June 14, 2014 Meeting Summary


E-mail and phone reminders


6 members


Susan brought blueberry mini-muffins


Agenda Items:

The meeting began about 11:25 am

  • Undergrounding required for electric service upgrade
    • A homeowner on Vineyard Pl planning to upgrade the electric service to their house (to 100 Amp) just learned when the permit was issued  that the city now requires the homeowner to also underground the electric line to the street.  The homeowner has to pay for the work, but may get up to a $3000 rebate The city will do the work to extend the main line down the street to in front of the house, but with a delay of up to several months.
    • The electric service main on Alameda Street was undergrounded a few years ago as part of a project to bring extra power capacity to the undergrounded circuit on Sierra Madre Villa Ave.  The property connections were not undergrounded (except maybe one or two), but laterals were put in the street to the front of each address so the street should not have to be dug up again.
    • In other places in the city where electric undergrounding has taken place (such as the work still underway on Hill Ave), a special Underground Utility District is formed, with City Council hearings and notices to all affected property owners.  All the overhead utilities are undergrounded at the same time, and then property owners have to have their lines undergrounded within a certain amount of time.  The city either does the work to underground the property owners itself or pays up to $3000 in a rebate toward the cost of the property owner’s own contractor doing the work.  This is all in a municipal ordinance.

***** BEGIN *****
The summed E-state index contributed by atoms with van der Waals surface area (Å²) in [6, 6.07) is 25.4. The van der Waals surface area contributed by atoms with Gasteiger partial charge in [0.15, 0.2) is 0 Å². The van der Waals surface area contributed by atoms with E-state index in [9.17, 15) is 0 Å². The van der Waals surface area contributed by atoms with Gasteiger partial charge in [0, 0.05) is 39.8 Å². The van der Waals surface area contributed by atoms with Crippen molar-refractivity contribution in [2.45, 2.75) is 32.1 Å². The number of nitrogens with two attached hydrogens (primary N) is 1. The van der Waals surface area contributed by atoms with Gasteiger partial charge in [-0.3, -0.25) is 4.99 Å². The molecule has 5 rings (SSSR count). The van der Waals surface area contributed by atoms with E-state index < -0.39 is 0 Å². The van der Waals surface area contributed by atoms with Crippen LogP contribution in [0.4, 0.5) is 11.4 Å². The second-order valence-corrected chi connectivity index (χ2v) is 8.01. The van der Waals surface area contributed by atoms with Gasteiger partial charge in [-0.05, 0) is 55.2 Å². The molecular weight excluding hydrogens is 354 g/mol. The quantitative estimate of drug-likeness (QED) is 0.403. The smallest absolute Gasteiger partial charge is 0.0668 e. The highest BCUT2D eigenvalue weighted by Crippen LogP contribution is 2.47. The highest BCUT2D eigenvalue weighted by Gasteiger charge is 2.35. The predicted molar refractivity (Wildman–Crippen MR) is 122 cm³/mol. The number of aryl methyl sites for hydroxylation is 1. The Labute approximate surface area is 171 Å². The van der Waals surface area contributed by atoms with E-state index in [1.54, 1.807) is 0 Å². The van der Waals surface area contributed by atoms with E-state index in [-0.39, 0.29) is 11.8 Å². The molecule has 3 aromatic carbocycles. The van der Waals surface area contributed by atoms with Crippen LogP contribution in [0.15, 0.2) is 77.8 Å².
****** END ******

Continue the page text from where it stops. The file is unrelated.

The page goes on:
• An underground district was not formed for the Alameda St work – the ability to underground the electric connections of the adjacent properties is just a side effect.  Were homeowners on Alameda St given any notice that they would be required to underground their electric line if they upgraded their electric service?
    • Homeowners on Vineyard Pl were not given notice.  This came as a complete surprise.  When a house was rebuilt recently as a “flip it”, they undergrounded the electric line and a contractor dug up the street and brought electricity from Alameda as far as that house.  None of the adjacent property owners were informed about what was going on or why.  At the time it was assumed the developer had wanted to do the undergrounding for some reason and was paying for it.  But in retrospect, maybe the city forced them to.  If the city forced it, was it because all streets adjacent to Alameda are subject to this requirement?   Or was it a special negotiated circumstance to get the developer out of legal problems with the city? (Did not even seek any building permits before taking the house apart.  Got caught when neighbors called code enforcement).
    • Is this a requirement for all the streets adjacent to Alameda St?  If so, how far down each street does it extend?   We haven’t heard of such a requirement elsewhere in the city where the main electric lines have not already been undergrounded.  How does the city budget for this work?  Unlike an Underground Utility District, the city has no idea where and when property owners might choose to upgrade their electric service.  Do property owners some distance from Sierra Madre Villa Ave (undergrounded about 1996) face the same requirement?
    • The affected homeowner intends to ask questions and hopes to obtain answers so others who are affected by this policy can plan accordingly.